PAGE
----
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Core Component Overview

Video Tutorial

Welcome to ClearML! This video will serve as an overview of the complete ClearML stack. We’ll introduce you to the most important concepts and show you how everything fits together, so you can deep dive into the next videos, which will cover the ClearML functionality in more detail.

ClearML is designed to get you up and running in less than 10 minutes and 2 magic lines of code. But if you start digging, you’ll quickly find out that it has a lot of functionality to offer. So let’s break it down, shall we?

At the heart of ClearML lies the experiment manager. It consists of the clearml pip package and the ClearML Server.

After running pip install clearml we can add 2 simple lines of python code to your existing codebase. These 2 lines will capture all the output that your code produces: logs, source code, hyperparameters, plots, images, you name it.

The pip package also includes clearml-data. It can help you keep track of your ever-changing datasets and provides an easy way to store, track and version control your data. It’s also an easy way to share your dataset with colleagues over multiple machines while keeping track of who has which version. ClearML Data can even keep track of your data’s ancestry, making sure you can always figure out where specific parts of your data came from.

Both the 2 magic lines and the data tool will send all of their information to a ClearML server. This server then keeps an overview of your experiment runs and data sets over time, so you can always go back to a previous experiment, see how it was created and even recreate it exactly. Keep track of your best models by creating leaderboards based on your own metrics, and you can even directly compare multiple experiment runs, helping you to figure out the best way forward for your models.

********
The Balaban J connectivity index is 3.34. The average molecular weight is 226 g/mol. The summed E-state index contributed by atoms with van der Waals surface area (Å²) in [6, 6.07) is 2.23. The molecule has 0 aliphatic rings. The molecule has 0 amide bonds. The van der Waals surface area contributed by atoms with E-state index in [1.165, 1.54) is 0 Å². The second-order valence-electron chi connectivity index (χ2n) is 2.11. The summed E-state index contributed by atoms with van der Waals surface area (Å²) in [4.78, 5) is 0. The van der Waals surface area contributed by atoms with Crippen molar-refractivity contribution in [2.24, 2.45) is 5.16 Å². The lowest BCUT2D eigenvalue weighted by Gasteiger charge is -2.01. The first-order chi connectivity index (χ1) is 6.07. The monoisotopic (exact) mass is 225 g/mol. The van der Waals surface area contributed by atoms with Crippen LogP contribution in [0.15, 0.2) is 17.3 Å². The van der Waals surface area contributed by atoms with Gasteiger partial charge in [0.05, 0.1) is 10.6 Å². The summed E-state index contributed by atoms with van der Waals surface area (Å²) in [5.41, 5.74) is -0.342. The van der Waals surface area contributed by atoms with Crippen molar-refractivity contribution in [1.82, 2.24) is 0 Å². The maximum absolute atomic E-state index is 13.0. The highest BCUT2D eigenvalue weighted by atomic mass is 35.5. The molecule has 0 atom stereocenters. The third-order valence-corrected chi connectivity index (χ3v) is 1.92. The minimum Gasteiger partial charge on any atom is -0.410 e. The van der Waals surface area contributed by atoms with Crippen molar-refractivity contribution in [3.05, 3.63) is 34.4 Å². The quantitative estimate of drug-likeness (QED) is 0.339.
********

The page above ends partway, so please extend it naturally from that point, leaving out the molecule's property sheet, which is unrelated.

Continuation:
To get started with a server right away, you can make use of the free tier. And when your needs grow, we’ve got you covered too! Just check out our website to find a tier that fits your organisation best. But, because we’re open source, you can also host your own completely for free. We have AWS images, Google Cloud images, you can run it on docker-compose locally or even, if you really hate yourself, run it on a self-hosted kubernetes cluster using our helm charts.

So, to recap: to get started, all you need is a pip package and a server to store everything. Easy right? But MLOps is much more than experiment and data management. It’s also about automation and orchestration, which is exactly where the clearml-agent comes into play.

The clearml-agent is a daemon that you can run on 1 or multiple machines and turns them into workers. An agent executes an experiment or other workflow by reproducing the state of the code from the original machine to a remote machine.

Now that we have this remote execution capability, the possibilities are near endless.

For example, It’s easy to set up an agent on either a CPU or a GPU machine, so you can easily run all of your experiments on any compute resource you have available. And if you spin up your agents in the cloud, they’ll even support autoscaling out of the box.

You can set up multiple machines as agents to support large teams with their complex projects and easily configure a queuing system to get the most out of your available hardware.

Talking about using multiple machines, say you have an experiment and want to optimize your hyperparameters. ClearML can easily and automatically clone your experiments however many times you want, change some hyperparameters on-the-fly according to your strategy and send the task to any one of your agents.

You can even use a Google Colab instance as a ClearML Agent to get free GPU power, just sayin!

As a final example of how you could use the agent's functionality, ClearML provides a PipelineController, which allows you to chain together tasks by plugging the output of one task as the input of another. Each of the tasks is of course run on your army of agents for full automation.

As you can see ClearML is a large toolbox, stuffed with the most useful components for both data scientists and MLOps engineers. We’re diving deeper into each component in the following videos if you need more details, but feel free to get started now at